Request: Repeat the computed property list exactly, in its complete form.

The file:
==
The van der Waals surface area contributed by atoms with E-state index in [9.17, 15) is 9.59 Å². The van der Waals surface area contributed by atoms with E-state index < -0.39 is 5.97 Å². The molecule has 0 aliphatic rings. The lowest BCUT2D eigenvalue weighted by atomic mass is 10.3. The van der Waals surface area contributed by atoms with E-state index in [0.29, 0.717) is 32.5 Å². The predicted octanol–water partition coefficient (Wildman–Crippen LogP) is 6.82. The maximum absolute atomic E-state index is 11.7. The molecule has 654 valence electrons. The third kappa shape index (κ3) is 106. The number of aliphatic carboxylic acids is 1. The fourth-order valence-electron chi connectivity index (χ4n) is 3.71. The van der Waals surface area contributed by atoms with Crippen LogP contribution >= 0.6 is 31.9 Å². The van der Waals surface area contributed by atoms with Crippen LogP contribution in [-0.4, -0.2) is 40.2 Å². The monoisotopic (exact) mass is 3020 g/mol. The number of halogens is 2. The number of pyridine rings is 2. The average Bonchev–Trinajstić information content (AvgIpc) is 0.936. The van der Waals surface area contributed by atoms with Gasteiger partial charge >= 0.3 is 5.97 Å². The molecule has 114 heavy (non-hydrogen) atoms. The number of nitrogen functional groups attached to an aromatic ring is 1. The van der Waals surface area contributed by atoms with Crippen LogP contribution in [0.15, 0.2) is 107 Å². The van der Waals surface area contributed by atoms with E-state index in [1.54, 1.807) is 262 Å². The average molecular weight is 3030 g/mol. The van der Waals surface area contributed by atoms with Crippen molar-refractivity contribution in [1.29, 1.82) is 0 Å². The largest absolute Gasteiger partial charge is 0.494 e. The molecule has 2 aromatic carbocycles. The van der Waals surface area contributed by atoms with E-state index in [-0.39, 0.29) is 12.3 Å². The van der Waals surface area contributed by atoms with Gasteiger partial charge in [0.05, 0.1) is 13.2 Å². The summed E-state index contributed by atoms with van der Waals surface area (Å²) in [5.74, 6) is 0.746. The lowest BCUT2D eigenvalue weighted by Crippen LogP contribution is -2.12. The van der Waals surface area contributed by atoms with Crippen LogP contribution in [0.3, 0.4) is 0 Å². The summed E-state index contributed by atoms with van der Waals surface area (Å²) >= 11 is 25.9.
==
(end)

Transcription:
The van der Waals surface area contributed by atoms with E-state index in [9.17, 15) is 9.59 Å². The van der Waals surface area contributed by atoms with E-state index < -0.39 is 5.97 Å². The molecule has 0 aliphatic rings. The lowest BCUT2D eigenvalue weighted by atomic mass is 10.3. The van der Waals surface area contributed by atoms with E-state index in [0.29, 0.717) is 32.5 Å². The predicted octanol–water partition coefficient (Wildman–Crippen LogP) is 6.82. The maximum absolute atomic E-state index is 11.7. The molecule has 654 valence electrons. The third kappa shape index (κ3) is 106. The number of aliphatic carboxylic acids is 1. The fourth-order valence-electron chi connectivity index (χ4n) is 3.71. The van der Waals surface area contributed by atoms with Crippen LogP contribution >= 0.6 is 31.9 Å². The van der Waals surface area contributed by atoms with Crippen LogP contribution in [-0.4, -0.2) is 40.2 Å². The monoisotopic (exact) mass is 3020 g/mol. The number of halogens is 2. The number of pyridine rings is 2. The average Bonchev–Trinajstić information content (AvgIpc) is 0.936. The van der Waals surface area contributed by atoms with Gasteiger partial charge >= 0.3 is 5.97 Å². The molecule has 114 heavy (non-hydrogen) atoms. The number of nitrogen functional groups attached to an aromatic ring is 1. The van der Waals surface area contributed by atoms with Crippen LogP contribution in [0.15, 0.2) is 107 Å². The van der Waals surface area contributed by atoms with E-state index in [1.54, 1.807) is 262 Å². The average molecular weight is 3030 g/mol. The van der Waals surface area contributed by atoms with Crippen molar-refractivity contribution in [1.29, 1.82) is 0 Å². The largest absolute Gasteiger partial charge is 0.494 e. The molecule has 2 aromatic carbocycles. The van der Waals surface area contributed by atoms with E-state index in [-0.39, 0.29) is 12.3 Å². The van der Waals surface area contributed by atoms with Gasteiger partial charge in [0.05, 0.1) is 13.2 Å². The summed E-state index contributed by atoms with van der Waals surface area (Å²) in [5.74, 6) is 0.746. The lowest BCUT2D eigenvalue weighted by Crippen LogP contribution is -2.12. The van der Waals surface area contributed by atoms with Crippen LogP contribution in [0.3, 0.4) is 0 Å². The summed E-state index contributed by atoms with van der Waals surface area (Å²) >= 11 is 25.9.